TIME

5 Gifs That Surprised Even the Gif’s Inventor

Not even the GIF's inventor imagined they would last this long, or get this weird

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Steve Wilhite invented the GIF in 1987 to drip-feed the first color photos onto grindingly slow computers. Those computers and the slow internet connections they were tethered to have gone the way of the dinosaurs, yet the GIF is in full renaissance 27 years later. Those same grainy images, rendered from a palette of 256 colors, are zipping through computers that can manipulate 281 trillion colors and counting—a fact that might have puzzled Wilhite, had he ever given it a second’s thought.

“I never thought about it,” he writes in an email (his preferred way to commnicate since he suffered a stroke in 2000). Instead, he’s filled his time “doing retired stuff,” mowing the lawn, driving an RV and trying his hand at color photography—”digital, of course,” he writes. His only public comment on the GIF in recent years was to inform the world that it had been mispronouncing the word all along. Apparently, we should have used a soft “g,” as in “JIF.”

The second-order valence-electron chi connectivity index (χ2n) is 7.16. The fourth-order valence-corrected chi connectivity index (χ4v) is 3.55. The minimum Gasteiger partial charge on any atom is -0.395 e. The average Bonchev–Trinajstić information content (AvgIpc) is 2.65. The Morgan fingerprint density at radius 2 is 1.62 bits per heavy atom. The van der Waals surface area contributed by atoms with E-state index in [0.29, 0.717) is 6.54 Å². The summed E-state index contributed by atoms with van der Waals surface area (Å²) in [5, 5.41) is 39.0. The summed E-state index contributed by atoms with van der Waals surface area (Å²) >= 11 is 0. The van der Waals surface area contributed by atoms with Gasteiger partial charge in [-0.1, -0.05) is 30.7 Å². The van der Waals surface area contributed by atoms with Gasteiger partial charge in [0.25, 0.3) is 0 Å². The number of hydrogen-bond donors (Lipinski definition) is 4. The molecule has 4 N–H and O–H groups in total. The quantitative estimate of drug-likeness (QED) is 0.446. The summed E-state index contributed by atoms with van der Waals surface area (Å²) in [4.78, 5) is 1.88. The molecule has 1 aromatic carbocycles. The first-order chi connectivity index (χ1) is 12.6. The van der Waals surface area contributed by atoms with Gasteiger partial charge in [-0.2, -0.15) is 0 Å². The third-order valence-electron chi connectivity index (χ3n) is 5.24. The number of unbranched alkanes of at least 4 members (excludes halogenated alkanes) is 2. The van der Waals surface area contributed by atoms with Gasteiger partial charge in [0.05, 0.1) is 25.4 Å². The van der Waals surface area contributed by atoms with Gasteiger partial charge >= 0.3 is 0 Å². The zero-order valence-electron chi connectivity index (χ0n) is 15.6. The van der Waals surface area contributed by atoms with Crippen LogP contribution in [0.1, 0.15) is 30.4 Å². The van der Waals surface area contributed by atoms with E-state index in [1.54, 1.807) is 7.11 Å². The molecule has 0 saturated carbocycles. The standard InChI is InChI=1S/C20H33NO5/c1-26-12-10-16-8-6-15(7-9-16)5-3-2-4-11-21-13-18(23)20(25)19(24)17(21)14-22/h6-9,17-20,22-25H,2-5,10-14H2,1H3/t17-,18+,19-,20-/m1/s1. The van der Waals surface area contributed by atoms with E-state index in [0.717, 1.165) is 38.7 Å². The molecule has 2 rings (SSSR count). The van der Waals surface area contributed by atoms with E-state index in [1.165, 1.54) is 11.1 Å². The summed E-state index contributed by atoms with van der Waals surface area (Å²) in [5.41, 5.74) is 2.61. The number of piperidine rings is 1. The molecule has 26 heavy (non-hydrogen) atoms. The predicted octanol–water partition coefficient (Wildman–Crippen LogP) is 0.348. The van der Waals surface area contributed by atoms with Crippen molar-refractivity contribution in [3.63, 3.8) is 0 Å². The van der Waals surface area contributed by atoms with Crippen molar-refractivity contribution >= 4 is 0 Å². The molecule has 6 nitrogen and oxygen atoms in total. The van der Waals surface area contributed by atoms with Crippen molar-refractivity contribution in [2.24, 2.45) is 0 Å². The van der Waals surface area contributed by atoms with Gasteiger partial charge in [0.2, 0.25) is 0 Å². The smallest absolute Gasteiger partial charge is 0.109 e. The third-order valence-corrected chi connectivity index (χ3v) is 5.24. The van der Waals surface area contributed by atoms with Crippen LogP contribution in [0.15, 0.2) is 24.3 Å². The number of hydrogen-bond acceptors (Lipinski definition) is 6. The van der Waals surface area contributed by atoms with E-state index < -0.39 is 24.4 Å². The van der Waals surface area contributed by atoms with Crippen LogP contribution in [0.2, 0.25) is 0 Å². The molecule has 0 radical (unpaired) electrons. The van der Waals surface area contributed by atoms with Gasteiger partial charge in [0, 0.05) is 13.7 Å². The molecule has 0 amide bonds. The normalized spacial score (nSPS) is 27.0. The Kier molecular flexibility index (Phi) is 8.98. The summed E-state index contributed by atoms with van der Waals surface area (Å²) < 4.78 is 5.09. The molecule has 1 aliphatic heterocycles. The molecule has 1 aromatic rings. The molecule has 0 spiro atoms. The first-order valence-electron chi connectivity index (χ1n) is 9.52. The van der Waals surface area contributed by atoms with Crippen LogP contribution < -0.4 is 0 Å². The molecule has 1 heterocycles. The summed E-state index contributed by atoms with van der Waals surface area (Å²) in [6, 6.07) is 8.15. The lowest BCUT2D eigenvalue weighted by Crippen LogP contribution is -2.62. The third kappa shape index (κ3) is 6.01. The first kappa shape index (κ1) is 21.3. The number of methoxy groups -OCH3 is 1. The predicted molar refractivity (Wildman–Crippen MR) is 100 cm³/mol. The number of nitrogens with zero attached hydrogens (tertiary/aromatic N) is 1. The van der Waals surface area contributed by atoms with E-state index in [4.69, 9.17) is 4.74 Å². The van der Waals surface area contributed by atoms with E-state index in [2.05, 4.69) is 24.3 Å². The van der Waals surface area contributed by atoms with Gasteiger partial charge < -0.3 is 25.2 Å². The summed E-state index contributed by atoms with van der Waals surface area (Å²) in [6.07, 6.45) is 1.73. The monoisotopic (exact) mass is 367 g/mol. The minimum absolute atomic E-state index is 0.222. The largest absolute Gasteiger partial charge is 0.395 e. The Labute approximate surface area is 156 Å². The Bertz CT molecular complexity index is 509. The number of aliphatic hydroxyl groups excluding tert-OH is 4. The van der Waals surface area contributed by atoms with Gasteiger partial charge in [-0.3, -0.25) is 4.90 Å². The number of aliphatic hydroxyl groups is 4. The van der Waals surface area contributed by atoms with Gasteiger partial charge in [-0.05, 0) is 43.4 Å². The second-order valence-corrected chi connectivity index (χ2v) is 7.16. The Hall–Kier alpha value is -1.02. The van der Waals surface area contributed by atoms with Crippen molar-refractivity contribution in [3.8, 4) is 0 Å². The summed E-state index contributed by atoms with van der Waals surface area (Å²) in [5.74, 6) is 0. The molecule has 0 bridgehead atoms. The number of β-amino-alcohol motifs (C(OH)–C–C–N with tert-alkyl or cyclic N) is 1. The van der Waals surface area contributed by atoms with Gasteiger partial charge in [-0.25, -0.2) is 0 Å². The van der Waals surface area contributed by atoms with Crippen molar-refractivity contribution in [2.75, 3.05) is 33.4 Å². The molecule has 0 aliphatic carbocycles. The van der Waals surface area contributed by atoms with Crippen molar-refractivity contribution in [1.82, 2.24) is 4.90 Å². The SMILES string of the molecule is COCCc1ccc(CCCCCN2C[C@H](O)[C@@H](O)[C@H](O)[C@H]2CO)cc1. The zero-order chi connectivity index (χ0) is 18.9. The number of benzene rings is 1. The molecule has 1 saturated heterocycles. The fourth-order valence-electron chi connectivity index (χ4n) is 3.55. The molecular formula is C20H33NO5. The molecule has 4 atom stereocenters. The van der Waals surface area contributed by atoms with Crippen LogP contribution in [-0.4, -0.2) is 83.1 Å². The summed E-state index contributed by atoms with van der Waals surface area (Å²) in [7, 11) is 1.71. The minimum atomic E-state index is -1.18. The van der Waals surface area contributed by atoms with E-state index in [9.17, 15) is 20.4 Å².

But the pronunciation, like so many other aspects of his invention, has changed in ways he never could have anticipated. He expected the GIF to come in handy for color weather maps, not necessarily to capture Taylor Swift dropping the F-bomb at the 2013 MTV Music Awards. TIME asked the inventor of the GIF to select five GIFs that pleasantly surprised him over the years. Here they are, in ascending order of weirdness. Not one weather map made the cut.

 

 

 

 

 

 

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